On Tuesday, SEC Commissioner Caroline Crenshaw spoke to the Council of Institutional Investors. Her presentation, Moving Forward Together—Enforcement for Everyone, concerned “the central role enforcement plays in fulfilling our mission, how investors and markets benefit, and how a decision made 15 years ago has taken us off course.” In her view, the SEC should revisit its approach to assessing financial penalties and should not be reluctant to impose appropriately tailored penalties that effectively deter misconduct, irrespective of the impact on the wrongdoer’s shareholders. Is this a sign of things to come?
Crenshaw observes that, generally, SEC Commissioners of all stripes believe in a strong enforcement program but differ on the effect of corporate penalties in achieving the SEC’s goals. Crenshaw believes that the SEC has overemphasized “factors beyond the actual misconduct when imposing corporate penalties—including whether the corporation’s shareholders benefited from the misconduct, or whether they will be harmed by the assessment of a penalty.” Not only is this approach “fundamentally flawed,” but, more importantly, it allows companies to profit from their own fraud and handcuffs the SEC, inhibiting it from crafting “tailored penalties that more effectively deter misconduct” and that create financial incentives to follow the rules and invest in compliance. In Crenshaw’s view, “enforcement best advances our agency’s goals when it concentrates the costs of harm with the person or entity who committed the violation. For these reasons, ensuring that the violator pays the price is key to a successful enforcement regime and to promoting fair and efficient markets more broadly.”
But what should the “price” be? That has been a topic of some controversy. The critical “decision” that Crenshaw foreshadowed in the introduction occurred in 2006, when a unanimous SEC issued a statement on financial penalties suggesting that the SEC “should be careful not to impose penalties that unduly burden shareholders. Since then, when assessing penalties, the Commission has looked at whether a corporation’s shareholders benefited from misconduct, or whether they will be harmed by the assessment of a penalty because the costs may be passed on to shareholders. This myopic approach is flawed and the reason why we need to make a change.”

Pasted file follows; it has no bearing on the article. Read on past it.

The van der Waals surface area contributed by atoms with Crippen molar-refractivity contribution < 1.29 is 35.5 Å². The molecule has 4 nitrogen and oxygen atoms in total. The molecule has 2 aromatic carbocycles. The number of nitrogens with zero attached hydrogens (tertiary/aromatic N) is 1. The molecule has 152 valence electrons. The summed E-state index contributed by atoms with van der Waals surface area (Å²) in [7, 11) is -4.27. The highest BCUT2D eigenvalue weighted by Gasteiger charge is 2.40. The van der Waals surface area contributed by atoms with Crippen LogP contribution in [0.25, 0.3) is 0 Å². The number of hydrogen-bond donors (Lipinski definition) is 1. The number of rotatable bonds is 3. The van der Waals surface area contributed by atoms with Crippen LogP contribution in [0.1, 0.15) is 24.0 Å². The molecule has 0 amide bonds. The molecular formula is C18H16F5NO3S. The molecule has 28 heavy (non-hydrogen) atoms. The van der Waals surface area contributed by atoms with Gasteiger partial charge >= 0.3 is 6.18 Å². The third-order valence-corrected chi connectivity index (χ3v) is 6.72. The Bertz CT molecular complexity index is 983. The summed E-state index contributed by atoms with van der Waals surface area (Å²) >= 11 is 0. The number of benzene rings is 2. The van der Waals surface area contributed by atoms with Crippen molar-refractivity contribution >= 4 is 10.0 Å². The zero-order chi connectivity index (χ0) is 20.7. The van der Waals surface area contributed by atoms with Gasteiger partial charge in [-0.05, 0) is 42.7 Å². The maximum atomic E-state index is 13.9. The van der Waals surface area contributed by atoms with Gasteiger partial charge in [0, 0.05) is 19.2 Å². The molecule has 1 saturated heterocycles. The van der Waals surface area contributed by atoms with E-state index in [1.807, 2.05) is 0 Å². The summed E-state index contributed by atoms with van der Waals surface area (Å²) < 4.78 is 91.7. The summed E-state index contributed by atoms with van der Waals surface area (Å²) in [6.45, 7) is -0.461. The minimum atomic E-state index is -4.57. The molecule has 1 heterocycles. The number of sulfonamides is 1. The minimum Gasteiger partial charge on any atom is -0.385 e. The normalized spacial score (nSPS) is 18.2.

Crenshaw then goes on to explain why. First, she argues, “corporate penalties should be tied to the egregiousness of the actual misconduct—not just the benefit or impact on the shareholders.” Focusing on the impact on the wrongdoer’s shareholders is misplaced: it is “common sense and bedrock to our law enforcement regime that worse conduct comes with stiffer penalties.” And, she later contends, the issue of the impact on shareholders should be viewed more comprehensively; to the extent the SEC considers the impact of the penalty on shareholders at all, it shouldn’t limit its consideration to the wrongdoer’s shareholders alone, but should examine the impact more broadly to include all investors, which would help ensure fair markets. Enforcement for everyone.
Her second point relates to the issue of looking at the presence or absence of a shareholder or corporate benefit to determine whether to impose a penalty. This threshold matter arises out of “the view that it is unfair to impose a penalty if shareholders will be harmed by that penalty, unless the shareholders also benefited from the violation.” But, she maintains, it’s not so easy to calculate these benefits: